The Foreign Office has a panel on freedom of religion, but I understand that it comprises more than 60 religious organisations in the UK and that it meets irregularly. Is there a case for making such a panel permanent and for its meetings to be regular? Might the Foreign Secretary consider appointing a special representative to focus entirely on freedom of religion, belief and worship? That is a common theme across many countries. As I have said, the US has a statutory commission with the job of monitoring and holding inquiries into alleged abuses of religious freedom around the world, taking evidence and making reports. Is there a case for the UK Government not to copy exactly what is done in Washington, but to focus their efforts more carefully?

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I conclude by discussing the Durban conference, on which I agreed completely with the hon. Member for Hendon (Mr. Dismore). The conference, in 2001, was a parody of concern for human rights. I remind the Minister that when we last debated human rights in the Chamber, on 13 October, she said that she would review the UK’s position shortly after the debate. In fairness to her, she was absolutely clear in denouncing what had happened in Durban, and I do not question the principle of her comments. She said that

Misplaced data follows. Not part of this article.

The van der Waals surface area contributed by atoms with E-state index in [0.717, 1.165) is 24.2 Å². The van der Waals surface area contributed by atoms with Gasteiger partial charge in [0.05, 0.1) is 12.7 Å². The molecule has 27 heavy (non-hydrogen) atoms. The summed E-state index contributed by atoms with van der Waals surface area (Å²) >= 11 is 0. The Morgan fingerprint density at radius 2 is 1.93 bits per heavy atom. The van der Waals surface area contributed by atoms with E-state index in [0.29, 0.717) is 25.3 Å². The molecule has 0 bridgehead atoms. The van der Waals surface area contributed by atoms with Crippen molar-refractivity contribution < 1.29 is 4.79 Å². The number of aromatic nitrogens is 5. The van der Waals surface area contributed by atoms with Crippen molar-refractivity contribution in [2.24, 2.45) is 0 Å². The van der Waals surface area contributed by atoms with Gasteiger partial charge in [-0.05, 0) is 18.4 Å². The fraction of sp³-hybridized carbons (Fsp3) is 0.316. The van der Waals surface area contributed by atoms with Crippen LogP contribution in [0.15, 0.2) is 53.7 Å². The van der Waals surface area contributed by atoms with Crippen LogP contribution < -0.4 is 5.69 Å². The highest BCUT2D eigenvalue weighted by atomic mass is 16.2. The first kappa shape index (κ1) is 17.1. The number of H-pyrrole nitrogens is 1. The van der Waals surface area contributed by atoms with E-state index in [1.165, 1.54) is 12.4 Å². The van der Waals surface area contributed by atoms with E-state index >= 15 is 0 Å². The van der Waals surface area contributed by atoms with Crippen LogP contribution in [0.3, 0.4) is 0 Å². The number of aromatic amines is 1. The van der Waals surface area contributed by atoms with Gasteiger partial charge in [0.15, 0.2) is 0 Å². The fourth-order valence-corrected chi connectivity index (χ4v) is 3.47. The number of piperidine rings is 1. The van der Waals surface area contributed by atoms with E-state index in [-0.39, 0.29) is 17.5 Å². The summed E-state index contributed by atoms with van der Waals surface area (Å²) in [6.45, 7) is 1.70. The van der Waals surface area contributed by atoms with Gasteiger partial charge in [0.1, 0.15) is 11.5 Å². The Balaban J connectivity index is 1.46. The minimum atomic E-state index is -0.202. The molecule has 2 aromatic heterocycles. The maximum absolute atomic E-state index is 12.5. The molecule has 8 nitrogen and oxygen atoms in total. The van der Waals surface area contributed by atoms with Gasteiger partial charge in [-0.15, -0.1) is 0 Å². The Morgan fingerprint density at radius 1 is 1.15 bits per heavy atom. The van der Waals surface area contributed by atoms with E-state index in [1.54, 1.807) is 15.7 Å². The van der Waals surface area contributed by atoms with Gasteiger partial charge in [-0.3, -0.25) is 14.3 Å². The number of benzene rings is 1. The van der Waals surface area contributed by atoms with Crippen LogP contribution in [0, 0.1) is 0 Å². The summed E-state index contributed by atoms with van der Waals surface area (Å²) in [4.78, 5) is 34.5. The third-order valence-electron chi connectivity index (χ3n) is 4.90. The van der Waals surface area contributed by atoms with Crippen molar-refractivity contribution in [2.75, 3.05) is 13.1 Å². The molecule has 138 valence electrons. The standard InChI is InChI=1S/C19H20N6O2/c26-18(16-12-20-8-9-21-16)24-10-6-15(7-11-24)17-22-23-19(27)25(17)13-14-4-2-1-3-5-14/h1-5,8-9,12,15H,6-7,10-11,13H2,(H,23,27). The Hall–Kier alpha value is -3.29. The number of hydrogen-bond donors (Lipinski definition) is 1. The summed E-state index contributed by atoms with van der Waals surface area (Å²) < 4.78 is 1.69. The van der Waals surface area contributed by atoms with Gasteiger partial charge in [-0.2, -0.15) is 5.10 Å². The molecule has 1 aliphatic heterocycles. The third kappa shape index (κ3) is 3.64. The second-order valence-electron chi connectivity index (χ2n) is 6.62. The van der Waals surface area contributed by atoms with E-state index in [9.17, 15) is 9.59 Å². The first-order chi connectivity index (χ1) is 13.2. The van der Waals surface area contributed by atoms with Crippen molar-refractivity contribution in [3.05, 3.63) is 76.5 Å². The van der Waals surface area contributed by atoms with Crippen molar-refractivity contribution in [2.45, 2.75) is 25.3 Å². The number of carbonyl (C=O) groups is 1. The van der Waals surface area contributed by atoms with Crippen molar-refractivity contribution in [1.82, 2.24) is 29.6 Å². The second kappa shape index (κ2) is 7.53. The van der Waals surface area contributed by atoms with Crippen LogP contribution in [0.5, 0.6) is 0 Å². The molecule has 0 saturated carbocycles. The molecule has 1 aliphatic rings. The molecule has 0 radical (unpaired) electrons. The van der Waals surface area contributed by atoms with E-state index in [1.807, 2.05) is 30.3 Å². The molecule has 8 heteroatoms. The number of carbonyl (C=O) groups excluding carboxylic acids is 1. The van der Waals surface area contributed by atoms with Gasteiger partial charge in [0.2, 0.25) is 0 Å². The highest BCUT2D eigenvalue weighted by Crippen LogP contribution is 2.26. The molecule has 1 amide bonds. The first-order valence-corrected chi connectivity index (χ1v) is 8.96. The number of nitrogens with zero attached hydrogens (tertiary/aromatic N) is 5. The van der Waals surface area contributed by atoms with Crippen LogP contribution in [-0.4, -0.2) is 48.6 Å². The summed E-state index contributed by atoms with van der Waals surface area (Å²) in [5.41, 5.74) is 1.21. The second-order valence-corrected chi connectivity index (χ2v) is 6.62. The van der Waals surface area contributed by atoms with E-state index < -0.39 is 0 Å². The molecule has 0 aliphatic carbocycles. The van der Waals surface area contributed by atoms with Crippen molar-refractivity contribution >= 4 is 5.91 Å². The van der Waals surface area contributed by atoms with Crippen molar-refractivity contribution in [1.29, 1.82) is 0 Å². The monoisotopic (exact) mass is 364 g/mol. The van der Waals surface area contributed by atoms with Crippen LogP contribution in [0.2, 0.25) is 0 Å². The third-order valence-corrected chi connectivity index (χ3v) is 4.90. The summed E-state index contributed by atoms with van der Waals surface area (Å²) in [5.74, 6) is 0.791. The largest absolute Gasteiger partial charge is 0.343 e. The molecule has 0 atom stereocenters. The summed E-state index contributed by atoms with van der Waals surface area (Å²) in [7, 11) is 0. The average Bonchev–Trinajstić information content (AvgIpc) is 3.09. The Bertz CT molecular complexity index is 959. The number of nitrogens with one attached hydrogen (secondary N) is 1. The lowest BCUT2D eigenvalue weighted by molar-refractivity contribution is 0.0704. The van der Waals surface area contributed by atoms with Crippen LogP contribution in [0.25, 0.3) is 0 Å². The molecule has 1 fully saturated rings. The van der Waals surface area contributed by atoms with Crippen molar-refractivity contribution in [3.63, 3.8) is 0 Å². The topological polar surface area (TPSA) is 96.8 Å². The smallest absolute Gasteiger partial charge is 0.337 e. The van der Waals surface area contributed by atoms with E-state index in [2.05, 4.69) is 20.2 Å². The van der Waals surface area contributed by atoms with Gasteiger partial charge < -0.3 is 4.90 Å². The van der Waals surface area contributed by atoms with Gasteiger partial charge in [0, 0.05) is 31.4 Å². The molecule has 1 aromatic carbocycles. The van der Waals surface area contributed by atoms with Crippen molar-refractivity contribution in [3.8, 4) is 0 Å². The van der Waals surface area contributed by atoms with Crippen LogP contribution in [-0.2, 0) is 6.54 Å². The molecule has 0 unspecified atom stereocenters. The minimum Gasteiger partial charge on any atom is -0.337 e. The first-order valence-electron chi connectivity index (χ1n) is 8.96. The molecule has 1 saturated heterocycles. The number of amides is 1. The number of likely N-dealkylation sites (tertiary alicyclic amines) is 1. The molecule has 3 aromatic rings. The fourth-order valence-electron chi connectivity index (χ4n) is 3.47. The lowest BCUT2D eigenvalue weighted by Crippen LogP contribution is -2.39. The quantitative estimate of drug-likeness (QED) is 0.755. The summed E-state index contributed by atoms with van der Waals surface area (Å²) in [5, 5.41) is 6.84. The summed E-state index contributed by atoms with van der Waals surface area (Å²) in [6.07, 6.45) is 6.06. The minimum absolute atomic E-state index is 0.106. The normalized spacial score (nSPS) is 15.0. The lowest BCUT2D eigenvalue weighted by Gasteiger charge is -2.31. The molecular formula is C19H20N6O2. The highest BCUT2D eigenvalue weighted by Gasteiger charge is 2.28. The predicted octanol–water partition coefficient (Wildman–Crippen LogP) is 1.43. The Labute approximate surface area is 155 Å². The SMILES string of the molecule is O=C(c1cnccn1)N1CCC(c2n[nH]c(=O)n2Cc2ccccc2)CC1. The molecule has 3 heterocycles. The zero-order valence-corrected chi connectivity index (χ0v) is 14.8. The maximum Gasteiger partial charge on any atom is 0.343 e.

We are now two months hence, and the Government are still, apparently, engaged in those negotiations. I thought that the hon. Gentleman was being very generous to the Minister when he said that he accepted that there was a while to go yet, and that we had to see whether further concessions might be available. I question the point of the United Kingdom continuing to participate in the preparations for that conference. On the basis of what I have seen and read so far, there is little evidence to suggest that it will be anything other than the charade that we saw in 2001, and, if it turns into that, it will be an event in which the Government of the United Kingdom should take no part.